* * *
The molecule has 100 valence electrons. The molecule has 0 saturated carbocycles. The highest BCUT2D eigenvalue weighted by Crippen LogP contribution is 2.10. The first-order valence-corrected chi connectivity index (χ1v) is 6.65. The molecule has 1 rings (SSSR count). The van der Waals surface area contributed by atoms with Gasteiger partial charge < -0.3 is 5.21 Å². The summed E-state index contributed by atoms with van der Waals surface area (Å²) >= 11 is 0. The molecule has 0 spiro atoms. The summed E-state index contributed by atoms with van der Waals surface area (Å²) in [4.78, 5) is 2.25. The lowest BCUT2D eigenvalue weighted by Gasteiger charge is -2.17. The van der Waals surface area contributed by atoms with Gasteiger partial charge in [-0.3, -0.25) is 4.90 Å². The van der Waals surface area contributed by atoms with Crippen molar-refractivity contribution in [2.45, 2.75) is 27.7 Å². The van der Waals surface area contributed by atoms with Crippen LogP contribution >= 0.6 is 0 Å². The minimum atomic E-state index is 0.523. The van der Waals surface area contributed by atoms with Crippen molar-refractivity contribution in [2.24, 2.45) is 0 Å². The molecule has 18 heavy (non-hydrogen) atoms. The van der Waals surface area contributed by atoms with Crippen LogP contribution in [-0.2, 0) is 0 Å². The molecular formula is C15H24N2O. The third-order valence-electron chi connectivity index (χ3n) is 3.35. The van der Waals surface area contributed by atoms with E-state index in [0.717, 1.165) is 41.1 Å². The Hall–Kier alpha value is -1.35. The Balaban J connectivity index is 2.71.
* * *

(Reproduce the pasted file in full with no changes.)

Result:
The molecule has 100 valence electrons. The molecule has 0 saturated carbocycles. The highest BCUT2D eigenvalue weighted by Crippen LogP contribution is 2.10. The first-order valence-corrected chi connectivity index (χ1v) is 6.65. The molecule has 1 rings (SSSR count). The van der Waals surface area contributed by atoms with Gasteiger partial charge < -0.3 is 5.21 Å². The summed E-state index contributed by atoms with van der Waals surface area (Å²) >= 11 is 0. The molecule has 0 spiro atoms. The summed E-state index contributed by atoms with van der Waals surface area (Å²) in [4.78, 5) is 2.25. The lowest BCUT2D eigenvalue weighted by Gasteiger charge is -2.17. The van der Waals surface area contributed by atoms with Gasteiger partial charge in [-0.3, -0.25) is 4.90 Å². The van der Waals surface area contributed by atoms with Crippen molar-refractivity contribution in [2.45, 2.75) is 27.7 Å². The van der Waals surface area contributed by atoms with Crippen LogP contribution >= 0.6 is 0 Å². The minimum atomic E-state index is 0.523. The van der Waals surface area contributed by atoms with Crippen molar-refractivity contribution in [2.24, 2.45) is 0 Å². The molecule has 18 heavy (non-hydrogen) atoms. The van der Waals surface area contributed by atoms with Crippen LogP contribution in [-0.2, 0) is 0 Å². The molecular formula is C15H24N2O. The third-order valence-electron chi connectivity index (χ3n) is 3.35. The van der Waals surface area contributed by atoms with E-state index in [0.717, 1.165) is 41.1 Å². The Hall–Kier alpha value is -1.35. The Balaban J connectivity index is 2.71.